Everyday plastic items such as packaging supplies, household items, automotive components and even certain building materials have become integral to our daily lives. The benefits of plastic are vast: The material is lightweight, durable, strong and inexpensive. Yet the use of plastic comes with an environmental cost.

Plastic bags can take up to 20 years to break down, and plastic water bottles can take 450 years to decompose. While strides have been made to encourage recycling of single-use plastics, nearly 80% of material from such items still ends up in landfills, tossed on the ground or floating in waterways. Behavior and attitudes toward plastic, however, are changing. A growing number of local and national governments are adopting new policies to reduce the use of disposable plastic.

On Sept. 3, 2021, the India Plastics Pact was launched — an ambitious initiative aimed at bringing together businesses, governments and global NGOs to set commitments to tackle the issue of plastic waste and transform India’s current linear plastics system into a circular plastics economy.

The India Plastics Pact aligns with similar plastics pacts many other countries support.

What impact is the production and utilization of plastic having in India?

With the advent of consumerism, growing population, increasing purchasing power and higher standards of living in India, the convenience that packaging and plastic-based consumer goods provides is invaluable. However, the benefits are handicapped by the mismanagement of plastic waste, which results in the clogging of drains, flooding and breeding of diseases, as well as adversely impacting the country’s river and marine resources.

Of the various applications, India’s packaging industry is the biggest consumer of plastics. A 2020 study on packaging in India projects a loss of almost $133 billion worth of plastic material value over the next decade due to unsustainable packaging. The study also suggests that interventions based on a circular economy have the potential to recover almost 75% of this projected loss value.

How is India addressing its environmental concerns regarding plastic?

In recent years, the Government of India (GOI) considered and enacted various forms of environmental legislation and regulations at the national, state or local levels with respect to plastics, particularly on the end-of-life management and mitigation of plastic waste pollution. In June 2018, the Prime Minister of India announced that India would eliminate all single-use plastics by 2022. The recently enacted Plastic Waste Management Amendment Rules, 2021, will prohibit the manufacture, import, stocking, distribution, sale and use of several single-use plastic items as of July 1, 2022.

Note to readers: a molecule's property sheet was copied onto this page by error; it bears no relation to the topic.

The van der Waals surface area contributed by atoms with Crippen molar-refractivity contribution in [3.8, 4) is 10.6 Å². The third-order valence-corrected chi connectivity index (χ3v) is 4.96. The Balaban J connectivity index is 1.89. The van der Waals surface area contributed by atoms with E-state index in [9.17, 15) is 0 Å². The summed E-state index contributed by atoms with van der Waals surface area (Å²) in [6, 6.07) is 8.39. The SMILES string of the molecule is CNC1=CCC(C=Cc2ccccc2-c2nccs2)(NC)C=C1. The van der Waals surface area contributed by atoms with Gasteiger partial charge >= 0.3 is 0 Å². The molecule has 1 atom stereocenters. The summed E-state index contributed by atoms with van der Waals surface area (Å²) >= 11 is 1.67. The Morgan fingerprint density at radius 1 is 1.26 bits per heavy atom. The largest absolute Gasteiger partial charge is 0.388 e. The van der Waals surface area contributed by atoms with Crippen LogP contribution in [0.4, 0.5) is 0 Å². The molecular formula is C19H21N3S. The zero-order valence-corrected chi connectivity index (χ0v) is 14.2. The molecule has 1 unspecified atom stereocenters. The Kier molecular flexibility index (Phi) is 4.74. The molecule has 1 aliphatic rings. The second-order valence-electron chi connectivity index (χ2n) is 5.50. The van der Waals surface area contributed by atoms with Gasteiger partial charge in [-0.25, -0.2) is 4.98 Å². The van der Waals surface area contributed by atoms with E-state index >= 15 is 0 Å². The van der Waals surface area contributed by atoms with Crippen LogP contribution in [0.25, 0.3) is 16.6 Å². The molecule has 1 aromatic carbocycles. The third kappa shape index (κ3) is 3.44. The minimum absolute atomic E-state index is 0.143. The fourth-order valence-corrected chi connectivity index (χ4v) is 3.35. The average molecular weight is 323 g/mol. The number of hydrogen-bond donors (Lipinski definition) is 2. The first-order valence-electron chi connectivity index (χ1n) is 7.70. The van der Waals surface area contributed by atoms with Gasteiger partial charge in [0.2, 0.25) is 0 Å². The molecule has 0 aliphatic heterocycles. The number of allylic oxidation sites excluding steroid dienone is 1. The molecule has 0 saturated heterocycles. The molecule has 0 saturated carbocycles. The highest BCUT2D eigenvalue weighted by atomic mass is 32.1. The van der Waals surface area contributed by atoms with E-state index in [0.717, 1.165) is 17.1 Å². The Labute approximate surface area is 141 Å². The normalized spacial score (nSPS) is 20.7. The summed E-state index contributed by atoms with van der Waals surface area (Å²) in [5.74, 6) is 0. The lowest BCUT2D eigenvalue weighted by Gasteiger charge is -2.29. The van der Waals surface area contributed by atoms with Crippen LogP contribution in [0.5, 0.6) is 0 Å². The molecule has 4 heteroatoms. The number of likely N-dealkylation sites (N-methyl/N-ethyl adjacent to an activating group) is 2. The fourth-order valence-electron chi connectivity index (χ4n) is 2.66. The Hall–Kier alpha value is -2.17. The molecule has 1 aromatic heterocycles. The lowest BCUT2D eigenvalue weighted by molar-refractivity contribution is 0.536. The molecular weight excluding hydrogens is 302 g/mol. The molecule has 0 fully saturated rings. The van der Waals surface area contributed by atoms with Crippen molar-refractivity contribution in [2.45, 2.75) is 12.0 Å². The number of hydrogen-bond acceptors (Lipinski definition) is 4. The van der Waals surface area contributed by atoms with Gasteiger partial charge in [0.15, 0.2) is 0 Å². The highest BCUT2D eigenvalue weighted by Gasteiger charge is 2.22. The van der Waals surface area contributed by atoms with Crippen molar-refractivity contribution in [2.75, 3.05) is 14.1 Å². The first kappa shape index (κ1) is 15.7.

What steps is India taking toward a more circular economy to reduce the detrimental effects of plastic on the environment?

The government, through its 2016 Plastics Waste Management Rules, has mandated Extended Producer Responsibility (EPR) that incorporates circularity by making manufacturers of products responsible for collecting and processing their products upon the end of the products’ lifetime. The objective of EPR is to minimize the total environmental impact of waste materials from a product and encourage manufacturers and brand owners to create markets for reuse or recycling of materials.

Another initiative is the India Plastics Pact, which is the first of its kind in Asia. The Plastics Pact is an ambitious and collaborative initiative to bring stakeholders together to reduce, reuse and recycle plastics within the material’s value chain.

How have businesses and other stakeholders responded?

Many states and local authorities have banned the use of single-use plastics, and citizens and business establishments have responded positively. Enforcement, however, continues to be a challenge.

What future challenges should we anticipate?

With India’s Plastics Waste Management Amendment Rules, 2021, initiation of EPR and the India Plastics Pact, the country is moving in the right direction to reduce the burden of plastics on the environment and economy. But there are many challenges to enforcement and implementation due to the size of the country and its large population. Moving toward fostering an environment of a circular economy, however, will likely create economic, social and environmental opportunities.


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Ajit Kumar Goswami is a general manager at Burns & McDonnell in Mumbai, India. He leads the project management team over oil, gas and chemical projects. He has spent more than two decades in the hydrocarbon industry and has successfully delivered large and complex projects in the hydrocarbon value chain.